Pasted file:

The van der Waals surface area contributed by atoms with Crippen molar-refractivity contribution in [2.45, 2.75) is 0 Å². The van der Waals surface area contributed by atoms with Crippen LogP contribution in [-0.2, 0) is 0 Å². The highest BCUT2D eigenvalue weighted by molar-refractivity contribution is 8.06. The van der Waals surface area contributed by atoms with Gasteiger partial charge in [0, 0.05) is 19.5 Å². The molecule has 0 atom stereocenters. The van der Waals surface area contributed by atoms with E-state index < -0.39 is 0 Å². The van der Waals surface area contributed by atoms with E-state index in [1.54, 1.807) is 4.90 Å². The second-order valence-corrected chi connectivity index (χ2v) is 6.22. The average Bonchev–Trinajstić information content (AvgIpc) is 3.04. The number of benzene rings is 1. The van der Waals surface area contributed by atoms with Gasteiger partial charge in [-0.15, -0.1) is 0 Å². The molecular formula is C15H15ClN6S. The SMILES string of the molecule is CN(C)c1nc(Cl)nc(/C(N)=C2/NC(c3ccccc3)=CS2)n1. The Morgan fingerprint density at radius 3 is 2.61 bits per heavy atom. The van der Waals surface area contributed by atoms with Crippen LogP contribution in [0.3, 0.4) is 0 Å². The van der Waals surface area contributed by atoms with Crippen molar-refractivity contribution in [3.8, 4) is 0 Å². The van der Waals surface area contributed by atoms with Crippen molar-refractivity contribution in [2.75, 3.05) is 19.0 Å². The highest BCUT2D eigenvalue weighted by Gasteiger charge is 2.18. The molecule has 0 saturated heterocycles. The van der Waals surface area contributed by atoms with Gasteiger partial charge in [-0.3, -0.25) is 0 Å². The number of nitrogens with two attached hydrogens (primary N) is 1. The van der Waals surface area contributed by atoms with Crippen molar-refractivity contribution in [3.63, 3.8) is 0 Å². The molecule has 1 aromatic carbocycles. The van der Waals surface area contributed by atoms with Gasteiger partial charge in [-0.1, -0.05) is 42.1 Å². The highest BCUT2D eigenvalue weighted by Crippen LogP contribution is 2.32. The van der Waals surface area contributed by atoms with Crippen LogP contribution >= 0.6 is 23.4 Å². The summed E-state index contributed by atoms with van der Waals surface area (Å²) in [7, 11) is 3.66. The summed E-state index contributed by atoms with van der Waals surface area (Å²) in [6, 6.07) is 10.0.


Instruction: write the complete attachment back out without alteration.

The van der Waals surface area contributed by atoms with Crippen molar-refractivity contribution in [2.45, 2.75) is 0 Å². The van der Waals surface area contributed by atoms with Crippen LogP contribution in [-0.2, 0) is 0 Å². The highest BCUT2D eigenvalue weighted by molar-refractivity contribution is 8.06. The van der Waals surface area contributed by atoms with Gasteiger partial charge in [0, 0.05) is 19.5 Å². The molecule has 0 atom stereocenters. The van der Waals surface area contributed by atoms with E-state index < -0.39 is 0 Å². The van der Waals surface area contributed by atoms with E-state index in [1.54, 1.807) is 4.90 Å². The second-order valence-corrected chi connectivity index (χ2v) is 6.22. The average Bonchev–Trinajstić information content (AvgIpc) is 3.04. The number of benzene rings is 1. The van der Waals surface area contributed by atoms with Gasteiger partial charge in [-0.15, -0.1) is 0 Å². The molecular formula is C15H15ClN6S. The SMILES string of the molecule is CN(C)c1nc(Cl)nc(/C(N)=C2/NC(c3ccccc3)=CS2)n1. The Morgan fingerprint density at radius 3 is 2.61 bits per heavy atom. The van der Waals surface area contributed by atoms with Crippen LogP contribution in [0.3, 0.4) is 0 Å². The van der Waals surface area contributed by atoms with Crippen molar-refractivity contribution in [3.8, 4) is 0 Å². The van der Waals surface area contributed by atoms with Crippen molar-refractivity contribution in [2.75, 3.05) is 19.0 Å². The highest BCUT2D eigenvalue weighted by Gasteiger charge is 2.18. The molecule has 0 saturated heterocycles. The van der Waals surface area contributed by atoms with Gasteiger partial charge in [-0.3, -0.25) is 0 Å². The number of nitrogens with two attached hydrogens (primary N) is 1. The van der Waals surface area contributed by atoms with Crippen molar-refractivity contribution in [3.63, 3.8) is 0 Å². The molecule has 1 aromatic carbocycles. The van der Waals surface area contributed by atoms with Gasteiger partial charge in [-0.1, -0.05) is 42.1 Å². The highest BCUT2D eigenvalue weighted by Crippen LogP contribution is 2.32. The van der Waals surface area contributed by atoms with Crippen LogP contribution >= 0.6 is 23.4 Å². The summed E-state index contributed by atoms with van der Waals surface area (Å²) in [7, 11) is 3.66. The summed E-state index contributed by atoms with van der Waals surface area (Å²) in [6, 6.07) is 10.0.